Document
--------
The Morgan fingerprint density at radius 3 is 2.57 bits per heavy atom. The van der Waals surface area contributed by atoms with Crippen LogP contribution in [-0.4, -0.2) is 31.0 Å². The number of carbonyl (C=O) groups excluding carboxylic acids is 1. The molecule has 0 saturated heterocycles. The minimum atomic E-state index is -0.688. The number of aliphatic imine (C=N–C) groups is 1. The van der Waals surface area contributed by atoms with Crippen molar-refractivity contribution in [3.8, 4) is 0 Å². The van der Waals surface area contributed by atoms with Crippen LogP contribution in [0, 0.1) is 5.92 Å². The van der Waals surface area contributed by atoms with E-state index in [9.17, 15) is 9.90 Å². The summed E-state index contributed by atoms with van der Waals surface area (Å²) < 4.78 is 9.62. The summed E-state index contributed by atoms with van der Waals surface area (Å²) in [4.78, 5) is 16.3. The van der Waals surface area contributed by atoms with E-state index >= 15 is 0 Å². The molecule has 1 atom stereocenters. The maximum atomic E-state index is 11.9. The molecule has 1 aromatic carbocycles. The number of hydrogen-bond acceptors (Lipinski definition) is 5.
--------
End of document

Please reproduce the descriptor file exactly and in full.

The Morgan fingerprint density at radius 3 is 2.57 bits per heavy atom. The van der Waals surface area contributed by atoms with Crippen LogP contribution in [-0.4, -0.2) is 31.0 Å². The number of carbonyl (C=O) groups excluding carboxylic acids is 1. The molecule has 0 saturated heterocycles. The minimum atomic E-state index is -0.688. The number of aliphatic imine (C=N–C) groups is 1. The van der Waals surface area contributed by atoms with Crippen molar-refractivity contribution in [3.8, 4) is 0 Å². The van der Waals surface area contributed by atoms with Crippen LogP contribution in [0, 0.1) is 5.92 Å². The van der Waals surface area contributed by atoms with E-state index in [9.17, 15) is 9.90 Å². The summed E-state index contributed by atoms with van der Waals surface area (Å²) < 4.78 is 9.62. The summed E-state index contributed by atoms with van der Waals surface area (Å²) in [4.78, 5) is 16.3. The van der Waals surface area contributed by atoms with E-state index >= 15 is 0 Å². The molecule has 1 atom stereocenters. The maximum atomic E-state index is 11.9. The molecule has 1 aromatic carbocycles. The number of hydrogen-bond acceptors (Lipinski definition) is 5.